There was something wonderfully 90s about Killer Net. The fashions and culture of the decade were played up through the characters – Scott’s baggy clothed wardrobe and floppy hair cut scream Britpop rather than emo. Its soundtrack was littered with music that bothered Mercury Music prize lists back when anyone cared which album actually won. Rewatching this was the first time I’d heard a Finlay Quaye song in at least ten years.
Killer Net finds itself entrenched in that decade primarily through its use of technology. Almost no character has a mobile phone, something unthinkable for any student drama now. The police not having any real clue about cyber crime and how to solve it wouldn’t happen in a show like this that was made today. The action of sending game data across the internet is done by almost anyone with a playstation now. The show throws back to a time when all this seemed shiny and new.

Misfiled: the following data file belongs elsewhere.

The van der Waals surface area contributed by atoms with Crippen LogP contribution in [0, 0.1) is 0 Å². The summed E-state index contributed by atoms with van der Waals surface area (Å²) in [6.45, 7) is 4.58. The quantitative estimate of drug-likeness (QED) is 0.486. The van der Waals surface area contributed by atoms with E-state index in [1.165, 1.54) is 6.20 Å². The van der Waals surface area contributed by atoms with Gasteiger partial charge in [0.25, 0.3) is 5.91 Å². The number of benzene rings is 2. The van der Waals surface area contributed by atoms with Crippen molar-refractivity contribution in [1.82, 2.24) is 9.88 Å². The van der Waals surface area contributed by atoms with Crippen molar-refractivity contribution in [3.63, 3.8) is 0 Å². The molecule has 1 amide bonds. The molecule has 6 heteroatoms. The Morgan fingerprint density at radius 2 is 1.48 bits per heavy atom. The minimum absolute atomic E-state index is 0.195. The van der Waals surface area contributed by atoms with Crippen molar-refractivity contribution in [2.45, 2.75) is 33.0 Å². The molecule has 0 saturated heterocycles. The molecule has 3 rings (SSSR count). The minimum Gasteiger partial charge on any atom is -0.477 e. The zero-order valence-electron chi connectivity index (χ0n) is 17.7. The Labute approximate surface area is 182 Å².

Script and performance-wise, Killer Net was a tight ship. Jason Orange aside, the main actors were all well chosen and La Plante’s script, while seeming a little slow during the first episode, was a complex mix of student life celebration and murder mystery.
It’s hard to envisage a similar kind of show being made now with the internet having evolved into what it is, which is why Killer Net remains such a unique drama. Dated but fascinating. This deserves to be ranked alongside the likes of This Life as one of the 1990s iconic drama serials.